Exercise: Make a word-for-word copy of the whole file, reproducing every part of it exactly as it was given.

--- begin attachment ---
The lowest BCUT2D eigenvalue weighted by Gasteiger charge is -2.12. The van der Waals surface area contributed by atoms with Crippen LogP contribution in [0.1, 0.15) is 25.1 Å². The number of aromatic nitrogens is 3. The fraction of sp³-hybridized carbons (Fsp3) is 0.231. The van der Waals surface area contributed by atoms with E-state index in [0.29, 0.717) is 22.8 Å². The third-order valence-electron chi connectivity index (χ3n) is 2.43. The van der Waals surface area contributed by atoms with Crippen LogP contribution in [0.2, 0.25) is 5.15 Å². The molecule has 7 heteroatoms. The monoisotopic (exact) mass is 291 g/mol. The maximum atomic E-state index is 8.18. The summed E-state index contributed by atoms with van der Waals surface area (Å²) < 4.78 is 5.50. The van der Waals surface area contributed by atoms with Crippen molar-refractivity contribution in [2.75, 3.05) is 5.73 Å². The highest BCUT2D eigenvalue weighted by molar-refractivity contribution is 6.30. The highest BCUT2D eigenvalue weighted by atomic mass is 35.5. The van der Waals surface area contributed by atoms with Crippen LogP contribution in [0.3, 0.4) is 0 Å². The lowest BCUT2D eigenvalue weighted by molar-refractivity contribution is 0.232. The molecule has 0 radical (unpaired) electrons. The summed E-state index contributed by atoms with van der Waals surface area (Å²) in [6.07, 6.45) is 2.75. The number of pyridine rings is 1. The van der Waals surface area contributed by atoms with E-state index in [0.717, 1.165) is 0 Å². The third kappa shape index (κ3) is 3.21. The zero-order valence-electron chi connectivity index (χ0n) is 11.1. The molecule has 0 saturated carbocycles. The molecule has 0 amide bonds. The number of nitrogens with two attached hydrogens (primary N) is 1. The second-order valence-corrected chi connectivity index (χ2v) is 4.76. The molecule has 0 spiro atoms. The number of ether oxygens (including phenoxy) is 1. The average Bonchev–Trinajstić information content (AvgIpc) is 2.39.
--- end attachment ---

The lowest BCUT2D eigenvalue weighted by Gasteiger charge is -2.12. The van der Waals surface area contributed by atoms with Crippen LogP contribution in [0.1, 0.15) is 25.1 Å². The number of aromatic nitrogens is 3. The fraction of sp³-hybridized carbons (Fsp3) is 0.231. The van der Waals surface area contributed by atoms with E-state index in [0.29, 0.717) is 22.8 Å². The third-order valence-electron chi connectivity index (χ3n) is 2.43. The van der Waals surface area contributed by atoms with Crippen LogP contribution in [0.2, 0.25) is 5.15 Å². The molecule has 7 heteroatoms. The monoisotopic (exact) mass is 291 g/mol. The maximum atomic E-state index is 8.18. The summed E-state index contributed by atoms with van der Waals surface area (Å²) < 4.78 is 5.50. The van der Waals surface area contributed by atoms with Crippen molar-refractivity contribution in [2.75, 3.05) is 5.73 Å². The highest BCUT2D eigenvalue weighted by molar-refractivity contribution is 6.30. The highest BCUT2D eigenvalue weighted by atomic mass is 35.5. The van der Waals surface area contributed by atoms with Crippen LogP contribution in [0.3, 0.4) is 0 Å². The lowest BCUT2D eigenvalue weighted by molar-refractivity contribution is 0.232. The molecule has 0 radical (unpaired) electrons. The summed E-state index contributed by atoms with van der Waals surface area (Å²) in [6.07, 6.45) is 2.75. The number of pyridine rings is 1. The van der Waals surface area contributed by atoms with E-state index in [0.717, 1.165) is 0 Å². The third kappa shape index (κ3) is 3.21. The zero-order valence-electron chi connectivity index (χ0n) is 11.1. The molecule has 0 saturated carbocycles. The molecule has 0 amide bonds. The number of nitrogens with two attached hydrogens (primary N) is 1. The second-order valence-corrected chi connectivity index (χ2v) is 4.76. The molecule has 0 spiro atoms. The number of ether oxygens (including phenoxy) is 1. The average Bonchev–Trinajstić information content (AvgIpc) is 2.39.